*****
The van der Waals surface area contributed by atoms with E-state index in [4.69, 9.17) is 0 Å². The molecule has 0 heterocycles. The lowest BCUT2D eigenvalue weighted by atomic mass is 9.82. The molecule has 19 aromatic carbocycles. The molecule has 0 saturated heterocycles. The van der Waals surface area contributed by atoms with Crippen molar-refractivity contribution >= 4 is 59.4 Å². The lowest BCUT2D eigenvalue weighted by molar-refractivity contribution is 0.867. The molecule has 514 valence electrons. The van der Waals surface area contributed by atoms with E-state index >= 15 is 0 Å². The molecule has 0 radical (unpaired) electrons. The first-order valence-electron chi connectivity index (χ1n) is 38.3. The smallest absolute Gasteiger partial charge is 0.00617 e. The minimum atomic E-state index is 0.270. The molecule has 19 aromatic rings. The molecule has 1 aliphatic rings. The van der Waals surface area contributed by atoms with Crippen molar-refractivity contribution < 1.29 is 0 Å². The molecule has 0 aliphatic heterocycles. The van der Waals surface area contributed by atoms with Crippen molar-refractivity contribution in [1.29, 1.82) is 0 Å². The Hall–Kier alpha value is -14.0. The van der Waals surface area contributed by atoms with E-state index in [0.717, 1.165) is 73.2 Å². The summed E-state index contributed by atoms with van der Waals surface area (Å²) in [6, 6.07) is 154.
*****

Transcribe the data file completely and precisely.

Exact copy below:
The van der Waals surface area contributed by atoms with E-state index in [4.69, 9.17) is 0 Å². The molecule has 0 heterocycles. The lowest BCUT2D eigenvalue weighted by atomic mass is 9.82. The molecule has 19 aromatic carbocycles. The molecule has 0 saturated heterocycles. The van der Waals surface area contributed by atoms with Crippen molar-refractivity contribution >= 4 is 59.4 Å². The lowest BCUT2D eigenvalue weighted by molar-refractivity contribution is 0.867. The molecule has 514 valence electrons. The van der Waals surface area contributed by atoms with E-state index >= 15 is 0 Å². The molecule has 0 radical (unpaired) electrons. The first-order valence-electron chi connectivity index (χ1n) is 38.3. The smallest absolute Gasteiger partial charge is 0.00617 e. The minimum atomic E-state index is 0.270. The molecule has 19 aromatic rings. The molecule has 1 aliphatic rings. The van der Waals surface area contributed by atoms with Crippen molar-refractivity contribution < 1.29 is 0 Å². The molecule has 0 aliphatic heterocycles. The van der Waals surface area contributed by atoms with Crippen molar-refractivity contribution in [1.29, 1.82) is 0 Å². The Hall–Kier alpha value is -14.0. The van der Waals surface area contributed by atoms with E-state index in [0.717, 1.165) is 73.2 Å². The summed E-state index contributed by atoms with van der Waals surface area (Å²) in [6, 6.07) is 154.